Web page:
Thursday, August 21, 2008

Content Owners Must Consider Fair Use Prior to Issuing Takedown Notices

I haven't posted here in several months but this case warrants mention. Yesterday, the District Court for the Northern District of California issued a ruling in Lenz v. Universal that would require content owners to consider whether a particular use is a fair use before issuing a takedown notice under the Digital Millennium Copyright Act ("DMCA").

The case originates from a home video posted on YouTube that features a baby dancing to the Prince tune, "Let's Go Crazy." Universal sent a takedown to YouTube, which complied and sent notice of the removal to the poster, Stephanie Lenz. Lenz responded by requesting that the video be reposted because it constituted a fair use and therefore did not infringe Universal's copyright. The video was later reposted and remains there today.

Lenz filed suit, alleging misrepresentation pursuant to 17 U.S.C. Section 512(f). Among the requirements for filing a takedown notice, the content owner is required to affirm that it has a "good faith belief that use of the material in the manner complained of is not authorized by the copyright owner, its agent, or the law." It is Lenz's contention that Universal did not have such a good faith belief because it did not consider whether her use was authorized by the law as a fair use.

Universal moved to dismiss the case for failure to state a claim. Universal's position is that fair use is not a matter it must consider before issuing a takedown notice because fair use is merely an excused infringement of copyright rather than an authorized use.

This issue touches on one of the odd paradoxes of copyright law in the U.S. Fair use is almost universally spoken of as a "defense" to copyright infringement, rather than a permitted use. However, as pointed out by Bill Patry (in an earlier post that I cannot currently find), this dichotomy is frequently overstated.

The court looks to the language of the statute, wherein Section 107 provides that "[n]otwithstanding the provisions of sections 106 and 106A, the fair use of a copyrighted work . . . is not an infringement of copyright." Because fair use is not an infringement of copyright, it is not contrary to the law, and if it is not contrary to the law then it necessarily must be permitted. Therefore, one can only conclude that an act which is "not contrary to the law" is one that is "authorized by law." The court continues:
Accordingly, in order for a copyright owner to proceed under the DMCA with “a good faith belief that use of the material in the manner complained of is not authorized by the copyright owner, its agent, or the law,” the owner must evaluate whether the material makes fair use of the copyright. 17 U.S.C. § 512(c)(3)(A)(v). An allegation that a copyright owner acted in bad faith by issuing a takedown notice without proper consideration of the fair use doctrine thus is sufficient to state a misrepresentation claim pursuant to Section 512(f) of the DMCA. Such an interpretation of the DMCA furthers both the purposes of the DMCA itself and copyright law in general. In enacting the DMCA, Congress noted that the “provisions in the bill balance the need for rapid response to potential infringement with the end-users [sic] legitimate interests in not having material removed without recourse.” Sen. Rep. No. 105-190 at 21 (1998).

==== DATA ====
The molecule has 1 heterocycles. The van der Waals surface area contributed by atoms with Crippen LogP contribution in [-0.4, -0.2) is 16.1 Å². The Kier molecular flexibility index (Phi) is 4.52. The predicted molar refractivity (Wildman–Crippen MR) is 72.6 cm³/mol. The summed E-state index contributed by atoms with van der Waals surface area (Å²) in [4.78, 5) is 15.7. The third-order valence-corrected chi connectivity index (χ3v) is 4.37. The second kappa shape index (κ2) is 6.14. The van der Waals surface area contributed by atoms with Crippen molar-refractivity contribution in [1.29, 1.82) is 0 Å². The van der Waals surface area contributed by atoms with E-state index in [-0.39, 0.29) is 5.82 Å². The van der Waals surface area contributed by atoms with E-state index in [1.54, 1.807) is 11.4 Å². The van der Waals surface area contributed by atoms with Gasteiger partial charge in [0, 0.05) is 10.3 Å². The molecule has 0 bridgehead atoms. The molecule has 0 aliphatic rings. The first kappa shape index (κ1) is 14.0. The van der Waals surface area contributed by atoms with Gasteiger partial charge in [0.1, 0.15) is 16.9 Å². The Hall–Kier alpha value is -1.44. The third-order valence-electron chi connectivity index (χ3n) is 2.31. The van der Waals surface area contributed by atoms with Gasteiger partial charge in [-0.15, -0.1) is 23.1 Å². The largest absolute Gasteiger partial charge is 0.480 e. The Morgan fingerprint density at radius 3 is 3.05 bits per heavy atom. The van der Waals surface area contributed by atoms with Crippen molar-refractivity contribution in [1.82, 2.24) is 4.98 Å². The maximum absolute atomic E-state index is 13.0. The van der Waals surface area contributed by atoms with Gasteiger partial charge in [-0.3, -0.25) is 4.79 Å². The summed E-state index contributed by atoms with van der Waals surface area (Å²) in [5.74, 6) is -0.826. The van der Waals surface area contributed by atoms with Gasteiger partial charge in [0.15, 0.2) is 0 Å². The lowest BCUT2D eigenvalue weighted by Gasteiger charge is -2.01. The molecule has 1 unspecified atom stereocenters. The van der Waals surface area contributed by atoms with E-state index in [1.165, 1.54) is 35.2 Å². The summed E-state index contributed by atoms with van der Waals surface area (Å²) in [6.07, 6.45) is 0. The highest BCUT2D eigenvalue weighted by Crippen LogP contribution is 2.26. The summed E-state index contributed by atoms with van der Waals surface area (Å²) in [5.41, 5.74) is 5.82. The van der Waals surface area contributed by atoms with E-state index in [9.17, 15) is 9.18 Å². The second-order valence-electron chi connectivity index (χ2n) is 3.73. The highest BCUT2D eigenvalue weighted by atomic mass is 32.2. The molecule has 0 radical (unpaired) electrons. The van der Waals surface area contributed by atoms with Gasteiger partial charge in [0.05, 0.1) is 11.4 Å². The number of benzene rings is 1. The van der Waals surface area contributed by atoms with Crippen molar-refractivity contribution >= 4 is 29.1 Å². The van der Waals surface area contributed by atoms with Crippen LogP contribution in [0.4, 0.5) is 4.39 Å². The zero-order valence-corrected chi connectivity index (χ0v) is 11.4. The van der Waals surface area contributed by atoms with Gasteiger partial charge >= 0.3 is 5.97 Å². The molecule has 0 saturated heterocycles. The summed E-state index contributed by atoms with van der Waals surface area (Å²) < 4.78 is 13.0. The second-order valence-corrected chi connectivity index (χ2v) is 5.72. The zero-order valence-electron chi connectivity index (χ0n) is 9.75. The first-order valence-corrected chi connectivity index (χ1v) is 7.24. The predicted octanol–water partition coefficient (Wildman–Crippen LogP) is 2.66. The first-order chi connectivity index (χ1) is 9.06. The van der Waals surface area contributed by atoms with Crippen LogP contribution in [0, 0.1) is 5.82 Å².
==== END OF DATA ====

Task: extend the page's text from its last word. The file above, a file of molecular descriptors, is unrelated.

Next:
This is a very interesting holding because it places the fair use analysis on the front-end and seems to entirely eliminate the notion that "fair use" is only a defense to copyright infringement. It seems to make perfect sense and perhaps sheds some clarity on the role fair use will play in our industry in the future.

Of course, at the same time it places a far greater burden on the content owners. Prior to this ruling, content owners were issuing takedown notices for any use that was not licensed by them. Certain fair uses are clear - news-reporting, for instance. However, now the content owners must review all of the personal videos posted and determine whether or not such use is fair. The courts have had a bearish time making this determination on their own and I imagine it will be even more challenging for the content owners to get it right. And, if they fail, they risk being on the hook for a bad faith finding. Then again, it could be that if the content owner can show it made a good faith effort to determine whether the use was fair, but was wrong, then the court could not find that the takedown was issued in bad faith.

It should be remembered that the court is not saying Lenz's use is a fair use, but only that Universal had the burden to evaluate whether or not it was a fair use prior to issuing the notice. Hopefully, the parties do not settle and the case is allowed to proceed on the merits, so that both users and content owners will have a decision to rely on to help all of us figure out what is and is not a fair use in our current media environment.